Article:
Uncanny Valley

We mostly think of robots as work machines, as efficient and precise executors of tasks. In German industry, they barely look like people, to avoid emotional complications. Unlike in Asia, where humanoid robots have already been developed for some time, for example for care-work or as sex partners. The external similarity to human beings makes the acceptance of machines easier. However, if the machine is too similar to a human, we begin to feel mistrust: what is human, what is machine? Japanese robotics researchers call this weird similarity the “uncanny valley”.

For his new play, Stefan Kaegi works with a writer and playwright for the first time: Thomas Melle allowed an animatronic double of himself to be made. This humanoid takes the author’s place and throws up questions: what does it mean for the original when the copy takes over? Does the original get to know himself better through his electronic double? Do the copy and his original compete or do they help each other?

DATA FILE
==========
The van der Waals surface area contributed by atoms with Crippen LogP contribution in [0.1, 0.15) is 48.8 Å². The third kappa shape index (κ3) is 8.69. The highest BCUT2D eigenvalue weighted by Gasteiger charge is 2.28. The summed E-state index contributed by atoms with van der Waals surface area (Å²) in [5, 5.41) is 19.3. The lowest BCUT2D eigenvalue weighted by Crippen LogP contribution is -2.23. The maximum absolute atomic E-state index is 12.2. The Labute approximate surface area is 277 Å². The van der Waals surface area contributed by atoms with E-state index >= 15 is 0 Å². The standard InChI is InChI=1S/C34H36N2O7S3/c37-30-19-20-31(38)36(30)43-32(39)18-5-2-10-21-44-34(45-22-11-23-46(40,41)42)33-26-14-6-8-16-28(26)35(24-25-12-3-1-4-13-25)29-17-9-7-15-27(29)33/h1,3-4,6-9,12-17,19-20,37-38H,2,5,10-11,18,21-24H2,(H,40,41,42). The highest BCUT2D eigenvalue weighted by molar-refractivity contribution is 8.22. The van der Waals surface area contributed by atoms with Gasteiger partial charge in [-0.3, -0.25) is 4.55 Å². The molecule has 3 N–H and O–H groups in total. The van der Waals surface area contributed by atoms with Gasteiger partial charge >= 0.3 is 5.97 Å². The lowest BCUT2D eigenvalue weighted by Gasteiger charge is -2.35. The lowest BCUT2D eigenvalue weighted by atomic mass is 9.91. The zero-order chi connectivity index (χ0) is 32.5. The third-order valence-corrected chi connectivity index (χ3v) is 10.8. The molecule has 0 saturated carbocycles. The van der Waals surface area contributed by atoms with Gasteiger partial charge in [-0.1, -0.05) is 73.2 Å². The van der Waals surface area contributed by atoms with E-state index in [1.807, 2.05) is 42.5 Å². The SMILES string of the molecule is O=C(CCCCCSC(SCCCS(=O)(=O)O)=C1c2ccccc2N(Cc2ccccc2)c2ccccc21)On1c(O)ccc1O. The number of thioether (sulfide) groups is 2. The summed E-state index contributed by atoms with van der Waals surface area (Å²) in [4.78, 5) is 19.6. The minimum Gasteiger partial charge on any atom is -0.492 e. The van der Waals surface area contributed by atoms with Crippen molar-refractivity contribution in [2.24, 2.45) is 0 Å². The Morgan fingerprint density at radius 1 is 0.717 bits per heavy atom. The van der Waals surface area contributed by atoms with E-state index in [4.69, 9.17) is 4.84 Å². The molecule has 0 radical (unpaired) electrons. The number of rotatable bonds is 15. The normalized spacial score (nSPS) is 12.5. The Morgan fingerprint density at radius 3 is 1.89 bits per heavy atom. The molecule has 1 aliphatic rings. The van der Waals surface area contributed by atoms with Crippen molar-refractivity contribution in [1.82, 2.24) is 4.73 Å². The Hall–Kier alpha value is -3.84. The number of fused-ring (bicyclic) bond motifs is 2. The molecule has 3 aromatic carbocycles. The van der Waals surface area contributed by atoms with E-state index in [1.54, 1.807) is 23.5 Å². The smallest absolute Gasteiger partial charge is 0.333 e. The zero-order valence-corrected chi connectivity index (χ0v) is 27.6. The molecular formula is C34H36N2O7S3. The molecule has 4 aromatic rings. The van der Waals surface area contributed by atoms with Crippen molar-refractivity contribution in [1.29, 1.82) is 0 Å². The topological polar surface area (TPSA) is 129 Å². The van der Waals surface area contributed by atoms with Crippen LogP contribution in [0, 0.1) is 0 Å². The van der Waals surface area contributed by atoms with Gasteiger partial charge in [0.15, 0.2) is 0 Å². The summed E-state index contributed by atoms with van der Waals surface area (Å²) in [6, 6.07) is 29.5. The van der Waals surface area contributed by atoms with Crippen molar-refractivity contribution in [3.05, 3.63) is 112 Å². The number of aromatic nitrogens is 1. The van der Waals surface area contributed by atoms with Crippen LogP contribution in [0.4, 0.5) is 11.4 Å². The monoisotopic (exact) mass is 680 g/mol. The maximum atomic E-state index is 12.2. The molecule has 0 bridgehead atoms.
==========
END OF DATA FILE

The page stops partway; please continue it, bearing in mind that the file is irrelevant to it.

Sat 9.07 16.00 Väike saal

Sat 9.07 21.00 Väike saal

Sun 10.07 15.00 Väike saal




In English, with Estonian translation

Duration 60 min

Concept, text and direction Stefan Kaegi; text, body and voice Thomas Melle; equipment Evi Bauer; animatronic Chiscreatures Filmeffects GmbH; manufacturing and Art Finish of the silicone head, coloration and hair Tommy Opatz; dramaturgy Martin Valdés-Stauber; video design Mikko Gaestel; music Nicolas Neecke; production management Rimini Protokoll / touring Monica Ferrari, Epona Hamdan; light design, touring Robert Läßig, Martin Schwemin, Lisa Eßwein; sound- and video design, touring Jaromir Zezula, Manuela Schininá, Nikolas Neecke; translation Mario Pulver.

This play has originally been produced by Münchner Kammerspiele; coproduction Berliner Festspiele / immersion, Donaufestival (Krems), Feodor Elutine (Moskva/Moscow), FOG Triennale Milano Performing Arts (Milano), Temporada Alta – Festival de Tado de Catalunya (Girona), SPRING Utrecht; support to Estonian performances Goethe Institute.

Performing rights: Rowohlt Theater Verlag, Reinbek bei Hamburg.